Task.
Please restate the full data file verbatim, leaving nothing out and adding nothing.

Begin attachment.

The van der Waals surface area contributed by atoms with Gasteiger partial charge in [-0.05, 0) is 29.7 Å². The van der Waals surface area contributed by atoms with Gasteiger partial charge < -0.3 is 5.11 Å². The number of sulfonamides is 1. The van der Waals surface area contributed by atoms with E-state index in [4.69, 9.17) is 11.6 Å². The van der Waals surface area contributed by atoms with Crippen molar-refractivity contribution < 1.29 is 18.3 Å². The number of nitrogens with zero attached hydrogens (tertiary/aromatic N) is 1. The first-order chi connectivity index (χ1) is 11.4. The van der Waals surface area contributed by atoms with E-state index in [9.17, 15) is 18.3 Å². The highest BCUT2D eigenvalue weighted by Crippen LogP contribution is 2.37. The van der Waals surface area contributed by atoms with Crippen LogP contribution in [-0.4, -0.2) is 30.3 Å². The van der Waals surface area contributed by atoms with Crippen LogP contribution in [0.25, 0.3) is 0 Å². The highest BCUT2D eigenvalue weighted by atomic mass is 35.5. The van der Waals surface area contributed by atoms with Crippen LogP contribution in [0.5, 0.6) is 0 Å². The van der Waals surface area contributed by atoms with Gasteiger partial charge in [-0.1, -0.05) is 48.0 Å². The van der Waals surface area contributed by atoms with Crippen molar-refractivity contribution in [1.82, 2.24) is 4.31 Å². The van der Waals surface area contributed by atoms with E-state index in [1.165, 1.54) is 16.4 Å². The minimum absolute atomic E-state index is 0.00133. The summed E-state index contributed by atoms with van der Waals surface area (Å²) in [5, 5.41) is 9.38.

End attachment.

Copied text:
The van der Waals surface area contributed by atoms with Gasteiger partial charge in [-0.05, 0) is 29.7 Å². The van der Waals surface area contributed by atoms with Gasteiger partial charge < -0.3 is 5.11 Å². The number of sulfonamides is 1. The van der Waals surface area contributed by atoms with E-state index in [4.69, 9.17) is 11.6 Å². The van der Waals surface area contributed by atoms with Crippen molar-refractivity contribution < 1.29 is 18.3 Å². The number of nitrogens with zero attached hydrogens (tertiary/aromatic N) is 1. The first-order chi connectivity index (χ1) is 11.4. The van der Waals surface area contributed by atoms with E-state index in [9.17, 15) is 18.3 Å². The highest BCUT2D eigenvalue weighted by Crippen LogP contribution is 2.37. The van der Waals surface area contributed by atoms with Crippen LogP contribution in [-0.4, -0.2) is 30.3 Å². The van der Waals surface area contributed by atoms with Crippen LogP contribution in [0.25, 0.3) is 0 Å². The highest BCUT2D eigenvalue weighted by atomic mass is 35.5. The van der Waals surface area contributed by atoms with Crippen LogP contribution in [0.5, 0.6) is 0 Å². The van der Waals surface area contributed by atoms with Gasteiger partial charge in [-0.1, -0.05) is 48.0 Å². The van der Waals surface area contributed by atoms with Crippen molar-refractivity contribution in [1.82, 2.24) is 4.31 Å². The van der Waals surface area contributed by atoms with E-state index in [1.165, 1.54) is 16.4 Å². The minimum absolute atomic E-state index is 0.00133. The summed E-state index contributed by atoms with van der Waals surface area (Å²) in [5, 5.41) is 9.38.